Log Analytics vs. AML Jupyter Notebooks for log anomaly detection

Occasional Visitor

Hi there,

 

I'm new to Sentinel and as a data scientist I'm helping out in a project to detect anomalies in view logs of one of our internal systems. For example those logs would show who viewed some page in (the front end application of) an internal database system. Since those pages could contain sensitive data we're attempting to set up a system to flag potential misuse of those access/viewing rights. 

 

Although I have some ideas for the detection system (and it's going to be pretty simple for starters), I'm new to Sentinel and the whole Cybersecurity angle of approach. I was hoping you can help out sum up some of the pros and cons of using Log Analytics versus AML Notebooks for my usecase. 

 

Some background details of what I am trying to achieve:

  • I have to create some kind of alerting/signaling that will ultimately email team leads if any employee is flagged as potentially misusing access. (the emailing isn't part of my scope, but I need to be able to provide input 'flags').
  • These alerts would be generated periodically, e.g. once a month
  • We're planning to connect the data source via a connector from an Azure storage. The data itself is a bunch of logs from an internal system, so I assume there is no relevant "plug and play" solution.
  • The solution for anomaly detection for starters is going to be pretty simple: I want to compare the logs for each Id in the dataset compared to other users within the same role. E.g. see if the number of views from user X exceeds the mean for their role plus two standard-deviations -> flag them, otherwise don't. ML solutions may be desired down the line.

 

So what I figure both Log Analytics and AML Notebooks are suitable contenders for a solution but I have a hard time deciding which is the way to go.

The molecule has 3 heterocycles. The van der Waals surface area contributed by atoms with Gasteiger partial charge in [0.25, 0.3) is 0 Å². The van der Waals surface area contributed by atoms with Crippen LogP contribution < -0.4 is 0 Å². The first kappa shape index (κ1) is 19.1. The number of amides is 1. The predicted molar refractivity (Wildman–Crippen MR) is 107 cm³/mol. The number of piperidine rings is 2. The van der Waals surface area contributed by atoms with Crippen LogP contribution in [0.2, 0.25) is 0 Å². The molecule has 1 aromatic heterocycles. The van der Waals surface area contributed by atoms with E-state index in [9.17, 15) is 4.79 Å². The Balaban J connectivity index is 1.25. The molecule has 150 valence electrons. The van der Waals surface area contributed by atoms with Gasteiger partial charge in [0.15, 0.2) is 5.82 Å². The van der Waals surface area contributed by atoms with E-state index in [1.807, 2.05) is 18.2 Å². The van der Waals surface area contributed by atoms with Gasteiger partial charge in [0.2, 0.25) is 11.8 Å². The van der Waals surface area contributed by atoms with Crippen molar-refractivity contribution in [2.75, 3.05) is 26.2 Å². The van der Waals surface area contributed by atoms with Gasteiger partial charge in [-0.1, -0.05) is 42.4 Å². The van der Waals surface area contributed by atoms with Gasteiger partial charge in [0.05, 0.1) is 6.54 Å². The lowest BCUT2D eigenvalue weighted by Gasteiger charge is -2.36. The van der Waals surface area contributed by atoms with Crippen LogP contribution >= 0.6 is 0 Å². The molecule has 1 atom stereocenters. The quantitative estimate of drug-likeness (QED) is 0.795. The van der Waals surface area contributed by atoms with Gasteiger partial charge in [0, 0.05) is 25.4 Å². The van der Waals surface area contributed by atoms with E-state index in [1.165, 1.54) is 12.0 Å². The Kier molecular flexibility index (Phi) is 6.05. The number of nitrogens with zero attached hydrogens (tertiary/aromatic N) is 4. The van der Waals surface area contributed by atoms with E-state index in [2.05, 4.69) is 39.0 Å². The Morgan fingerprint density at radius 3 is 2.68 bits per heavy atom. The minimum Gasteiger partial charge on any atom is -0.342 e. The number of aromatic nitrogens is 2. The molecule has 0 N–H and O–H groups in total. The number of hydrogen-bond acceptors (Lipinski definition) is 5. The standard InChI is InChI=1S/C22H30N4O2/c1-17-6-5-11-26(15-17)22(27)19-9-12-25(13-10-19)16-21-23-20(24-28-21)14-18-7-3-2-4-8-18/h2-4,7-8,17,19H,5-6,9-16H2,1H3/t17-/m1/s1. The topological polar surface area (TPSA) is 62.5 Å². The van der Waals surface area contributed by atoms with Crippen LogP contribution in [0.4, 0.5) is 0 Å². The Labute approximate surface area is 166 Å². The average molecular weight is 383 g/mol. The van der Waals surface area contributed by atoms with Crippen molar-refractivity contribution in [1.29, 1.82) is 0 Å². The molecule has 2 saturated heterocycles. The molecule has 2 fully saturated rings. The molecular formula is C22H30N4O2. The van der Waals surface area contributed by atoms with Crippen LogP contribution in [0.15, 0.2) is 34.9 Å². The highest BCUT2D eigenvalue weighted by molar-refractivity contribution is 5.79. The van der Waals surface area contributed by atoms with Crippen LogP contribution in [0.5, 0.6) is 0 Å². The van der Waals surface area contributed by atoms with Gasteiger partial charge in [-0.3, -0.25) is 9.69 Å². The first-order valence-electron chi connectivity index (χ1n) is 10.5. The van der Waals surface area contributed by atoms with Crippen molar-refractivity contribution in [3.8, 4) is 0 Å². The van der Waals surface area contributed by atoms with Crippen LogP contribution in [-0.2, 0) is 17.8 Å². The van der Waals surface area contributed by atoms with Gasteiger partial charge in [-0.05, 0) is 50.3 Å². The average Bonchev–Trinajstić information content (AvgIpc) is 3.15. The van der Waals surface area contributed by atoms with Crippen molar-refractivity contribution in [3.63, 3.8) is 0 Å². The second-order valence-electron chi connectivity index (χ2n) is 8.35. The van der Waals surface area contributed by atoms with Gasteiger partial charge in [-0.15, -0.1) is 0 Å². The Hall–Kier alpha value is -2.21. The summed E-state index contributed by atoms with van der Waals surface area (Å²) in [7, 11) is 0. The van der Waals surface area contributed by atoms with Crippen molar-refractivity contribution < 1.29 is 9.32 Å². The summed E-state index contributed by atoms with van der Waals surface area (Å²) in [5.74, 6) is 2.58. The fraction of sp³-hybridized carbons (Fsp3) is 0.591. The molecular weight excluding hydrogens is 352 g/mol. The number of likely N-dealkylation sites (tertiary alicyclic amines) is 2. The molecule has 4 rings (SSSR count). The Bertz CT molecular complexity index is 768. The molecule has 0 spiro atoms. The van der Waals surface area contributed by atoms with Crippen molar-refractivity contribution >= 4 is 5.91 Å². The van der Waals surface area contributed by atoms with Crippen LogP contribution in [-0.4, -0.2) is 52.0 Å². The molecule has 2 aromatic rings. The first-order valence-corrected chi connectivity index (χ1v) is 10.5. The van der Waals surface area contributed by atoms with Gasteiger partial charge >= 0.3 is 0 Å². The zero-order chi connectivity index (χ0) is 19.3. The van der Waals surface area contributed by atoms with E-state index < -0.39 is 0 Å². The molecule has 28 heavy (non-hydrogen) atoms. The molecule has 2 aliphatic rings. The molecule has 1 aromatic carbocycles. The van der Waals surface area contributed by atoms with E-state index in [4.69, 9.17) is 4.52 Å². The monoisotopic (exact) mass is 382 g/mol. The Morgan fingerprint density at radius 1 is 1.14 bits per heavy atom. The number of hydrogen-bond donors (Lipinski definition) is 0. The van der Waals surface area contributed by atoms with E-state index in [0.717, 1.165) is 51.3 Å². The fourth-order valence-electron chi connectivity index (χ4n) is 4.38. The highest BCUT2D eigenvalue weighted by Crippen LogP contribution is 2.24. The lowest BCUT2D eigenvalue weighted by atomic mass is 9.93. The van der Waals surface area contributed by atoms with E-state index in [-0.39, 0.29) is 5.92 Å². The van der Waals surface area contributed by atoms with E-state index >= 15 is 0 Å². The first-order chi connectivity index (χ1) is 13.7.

LA Pros/Cons:

+ Seems easy to setup the rule via KQL (managed to do this via some dummy data in the demo environment)

+ Seem easy to automate

- I'd rather not use KQL over Python or SQL

- Limited to basic statistics and simple rules (?)

- Unclear to me where the "compute" takes place

 

AML Pros/Cons

+ Much more powerful, full suite of Python libraries, easy to expand and customize to our needs

+ Runs on specific compute instances (well, normally)

+ Could be used for further analysis of signals

- Automation seems like a pain. also seems to require a custom VM and all that, losing flexibility. 

 

Would love some input to see if I'm on the right track here and if my assumptions make any sense. Let me know what you think?

1 Reply

@NigelSt666 If you are already going to ingest the data into Microsoft Sentinel, using a scheduled rule that runs KQL would be the best overall solution.  Some of the reasons include A) KQL is designed to query the data in Microsoft Sentinel very quickly.  If you are familiar with SQL, learning KQL will not be hard at all B) it is easy to schedule the query to run (although the maximum amount of time is every 14 days).  C) You can create a playbook to execute a workflow when the incident is created to perform specific tasks.

 

While you can do all of this in a Microsoft Sentinel notebook, keep in mind that there is some additional cost since it is using a VM to perform the actions.   It is also a bit harder, currently, to execute Notebooks on a schedule.   I would recommend Notebooks if the data is not going to be stored in Microsoft Sentinel (which is something to consider.  If you do not need to ingest the data, why do it?) as a Notebook can easily access data outside of Microsoft Sentinel.